In the year 386 Saint John was ordained presbyter by Bishop Flavian of Antioch. Saint John was a splendid preacher, and his inspired words earned him the name “Golden-Mouthed” (“Chrysostom”). For twelve years the saint preached in church, usually twice a week, but sometimes daily, deeply stirring the hearts of his listeners.
In his pastoral zeal to provide Christians with a better understanding of Holy Scripture, Saint John employed hermeneutics, an interpretation and analysis of the Word of God (i.e. exegesis). Among his exegetical works are commentaries on entire books of the Holy Scripture (Genesis, the Psalter, the Gospels of Matthew and John, the Epistles of the Apostle Paul), and also many homilies on individual texts of the Holy Bible, but also instructions on the Feastdays, laudations on the Saints, and also apologetic (i.e. defensive) homilies (against Anomoeans, Judaizers and pagans). As a priest, Saint John zealously fulfilled the Lord’s command to care for the needy. Under Saint John, the Antiochian Church provided sustenance each day to as many as 3,000 virgins and widows, not including in this number the shut-ins, wanderers and the sick.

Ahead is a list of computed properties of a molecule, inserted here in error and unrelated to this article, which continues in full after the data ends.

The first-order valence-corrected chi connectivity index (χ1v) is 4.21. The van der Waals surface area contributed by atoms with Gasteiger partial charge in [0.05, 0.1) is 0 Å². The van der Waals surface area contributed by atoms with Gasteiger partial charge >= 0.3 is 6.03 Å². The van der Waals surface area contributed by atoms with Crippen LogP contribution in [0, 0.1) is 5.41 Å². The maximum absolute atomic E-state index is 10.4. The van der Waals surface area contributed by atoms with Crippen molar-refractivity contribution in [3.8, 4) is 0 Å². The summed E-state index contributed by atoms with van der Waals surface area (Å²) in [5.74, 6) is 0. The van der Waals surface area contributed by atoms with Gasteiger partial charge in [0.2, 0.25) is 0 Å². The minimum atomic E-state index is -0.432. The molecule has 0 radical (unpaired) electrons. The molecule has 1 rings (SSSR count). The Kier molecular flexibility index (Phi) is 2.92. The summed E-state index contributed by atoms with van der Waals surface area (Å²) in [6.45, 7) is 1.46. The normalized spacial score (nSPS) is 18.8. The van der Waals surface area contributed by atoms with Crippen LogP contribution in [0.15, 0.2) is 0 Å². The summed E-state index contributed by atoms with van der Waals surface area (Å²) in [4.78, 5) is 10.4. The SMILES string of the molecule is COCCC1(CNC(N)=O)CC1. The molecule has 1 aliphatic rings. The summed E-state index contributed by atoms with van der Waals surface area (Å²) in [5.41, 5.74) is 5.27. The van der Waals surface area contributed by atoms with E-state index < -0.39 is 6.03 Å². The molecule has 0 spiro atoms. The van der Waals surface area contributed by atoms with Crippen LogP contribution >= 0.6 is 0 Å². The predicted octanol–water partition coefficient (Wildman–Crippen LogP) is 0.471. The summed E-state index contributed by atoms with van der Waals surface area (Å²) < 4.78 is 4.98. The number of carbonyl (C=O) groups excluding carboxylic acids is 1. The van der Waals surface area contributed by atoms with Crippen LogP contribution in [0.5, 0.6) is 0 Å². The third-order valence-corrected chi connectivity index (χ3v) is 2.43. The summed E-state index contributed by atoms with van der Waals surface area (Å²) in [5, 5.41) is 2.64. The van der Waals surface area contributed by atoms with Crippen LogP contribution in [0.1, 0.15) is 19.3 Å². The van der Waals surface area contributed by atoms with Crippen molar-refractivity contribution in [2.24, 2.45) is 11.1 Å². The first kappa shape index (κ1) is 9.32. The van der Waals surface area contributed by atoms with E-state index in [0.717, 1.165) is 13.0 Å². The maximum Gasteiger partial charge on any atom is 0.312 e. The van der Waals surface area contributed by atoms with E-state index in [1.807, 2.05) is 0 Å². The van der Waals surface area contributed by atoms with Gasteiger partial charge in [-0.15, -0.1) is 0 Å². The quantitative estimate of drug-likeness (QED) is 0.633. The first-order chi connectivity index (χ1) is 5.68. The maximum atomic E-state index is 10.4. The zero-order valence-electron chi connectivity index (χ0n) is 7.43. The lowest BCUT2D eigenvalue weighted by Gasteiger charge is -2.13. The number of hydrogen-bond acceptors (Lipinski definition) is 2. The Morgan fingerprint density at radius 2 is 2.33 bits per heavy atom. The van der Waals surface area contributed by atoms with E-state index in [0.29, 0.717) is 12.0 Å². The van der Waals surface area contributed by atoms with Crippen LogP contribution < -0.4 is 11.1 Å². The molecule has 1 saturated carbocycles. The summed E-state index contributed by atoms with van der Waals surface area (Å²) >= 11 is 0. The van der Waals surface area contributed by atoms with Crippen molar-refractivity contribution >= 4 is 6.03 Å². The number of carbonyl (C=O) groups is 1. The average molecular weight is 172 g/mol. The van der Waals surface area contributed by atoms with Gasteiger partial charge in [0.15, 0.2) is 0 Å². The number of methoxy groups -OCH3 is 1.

Saint John began his commentary on Genesis at the beginning of Great Lent in 388, preaching thirty-two homilies during the forty day period. During Holy Week he spoke of how Christ was betrayed, and about the Cross. During Bright Week, his pastoral discourse was devoted to the Resurrection. His exegesis of the Book of Genesis was concluded only at the end of October (388).